When it comes to products of the hive, honey is the first thing that comes to mind. It’s true, I get lots and lots of requests for honey. But for me, it’s the wax. Wax for lip balms, face creams, hand lotions, soaps, furniture polish…so many things can be made with beeswax. So after extracting a good 30 lbs of sugar syrup, I’d harvested lots of wax cappings – the beautiful creamy yellow wax that covers and protects the honey filled comb. Wax capping is the purest, best quality wax. Particularly good for face creams and skin sensitive products since it moisturizes and protects dry skin.
Wax can be harvested several ways. The indoor method requires melting the wax down in a pot of water, then straining. This can be a messy process. The other option is to let the sun do all the work for you. Using a basic, inexpensive setup, I built my own solar wax melter, and it works like a charm.
DIY Solar Wax Melter
- 1 styrofoam or insulated cooler with flat edge.
- 1 piece clear plexiglass or glass, fit to cover the top of the cooler
- Aluminum foil
- Aluminum tape
- Container to fit bottom of cooler
- Window screened frame
- Objects to hold down the top cover
- Thermometer, optional
1. Wash your beeswax ahead of time by soaking (for several hours) and rinsing it thoroughly (several times) in lukewarm water. The water should be slightly warm to help melt the honey and grime from the wax, but not warm enough to soften or melt the wax. This process may require several rounds of soaking, rinsing and draining.
2. Gather supplies and prepare to assemble the wax melter.
3. Line the inside of your cooler with aluminum foil (see below).
4. Use the aluminum tape to bind the seams of the foil and adhere the foil to the inside of the cooler (see below).
5. Place the container on the bottom of the cooler (see below).
6. Fill the container 1/3 to 1/2 way with water. The water prevents the wax from sticking to the container.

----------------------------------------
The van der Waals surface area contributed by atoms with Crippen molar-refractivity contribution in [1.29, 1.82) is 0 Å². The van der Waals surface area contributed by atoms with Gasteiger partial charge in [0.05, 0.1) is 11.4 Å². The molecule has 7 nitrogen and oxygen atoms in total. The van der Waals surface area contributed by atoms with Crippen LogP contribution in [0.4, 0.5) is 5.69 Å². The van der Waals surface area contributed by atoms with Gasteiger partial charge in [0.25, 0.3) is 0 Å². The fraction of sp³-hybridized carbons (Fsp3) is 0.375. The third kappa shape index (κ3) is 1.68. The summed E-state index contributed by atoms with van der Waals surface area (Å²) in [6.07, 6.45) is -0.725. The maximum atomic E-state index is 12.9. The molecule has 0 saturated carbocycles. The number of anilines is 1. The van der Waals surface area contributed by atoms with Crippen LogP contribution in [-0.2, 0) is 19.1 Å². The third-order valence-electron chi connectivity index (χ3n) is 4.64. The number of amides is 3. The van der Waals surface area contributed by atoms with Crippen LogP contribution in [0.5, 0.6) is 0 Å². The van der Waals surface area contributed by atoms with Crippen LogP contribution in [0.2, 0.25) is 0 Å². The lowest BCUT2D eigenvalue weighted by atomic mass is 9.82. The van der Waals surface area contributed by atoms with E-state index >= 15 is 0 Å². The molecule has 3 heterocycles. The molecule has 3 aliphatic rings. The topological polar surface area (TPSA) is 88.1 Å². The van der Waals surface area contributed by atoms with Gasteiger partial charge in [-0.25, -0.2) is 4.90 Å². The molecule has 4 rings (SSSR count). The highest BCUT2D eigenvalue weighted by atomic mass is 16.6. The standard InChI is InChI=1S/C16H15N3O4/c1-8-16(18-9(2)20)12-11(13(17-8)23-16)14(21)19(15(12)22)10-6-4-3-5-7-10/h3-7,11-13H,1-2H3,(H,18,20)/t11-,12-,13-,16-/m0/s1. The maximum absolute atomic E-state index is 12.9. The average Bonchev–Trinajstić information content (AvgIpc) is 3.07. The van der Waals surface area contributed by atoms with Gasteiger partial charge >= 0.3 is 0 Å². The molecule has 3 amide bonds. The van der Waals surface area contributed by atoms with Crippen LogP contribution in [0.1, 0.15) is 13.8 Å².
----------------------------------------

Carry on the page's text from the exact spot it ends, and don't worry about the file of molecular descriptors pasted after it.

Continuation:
7. Place the framed window screen over top of the container of water. It doesn’t have to set directly on top of the container, and in fact, is better if it sets about 3-4 inches above the water.
8. Place a pile of wax, several hands full, across the top of the screen.
9. Place the clear lid on top of the cooler and fit it snuggly into place so it stays on and so the heat remains inside. Then set the cooler out in the sun. The warmer the temperatures, the faster it will melt. Some people place a thermometer inside the cooler to track the temperature throughout the day.
Depending on the amount of wax and the temperatures outside, melting the wax can take anywhere from several hours to several days. As long as you’re not in a hurry, this method is maintenance free. As it melts, keep adding more hands full of wax into the melter and allow it to accumulate into one piece.
Note: Ants do like the smell of beeswax and honey, so bee careful where you set the cooler or your solar wax melter may become an ant farm. This can be prevented by setting the cooler into a container that’s surrounded by water or cooking oil, creating a moat. The ants will drown trying to get to the melter.
The image below shows how well the window screen filters out the dirt and grime.
What you’ll have left is a blob-like mound of beautiful, clean, creamy yellow beeswax. This can be used to make candles, lotions, balms, and other fun stuff! Check out my bee recipes and body and wellness recipes, located at the top of this site to view some of my own favorite beeswax recipes, like Beeswax Lotion Bars or my Homemade Face Cream.
Beeuteeous! Happy melting!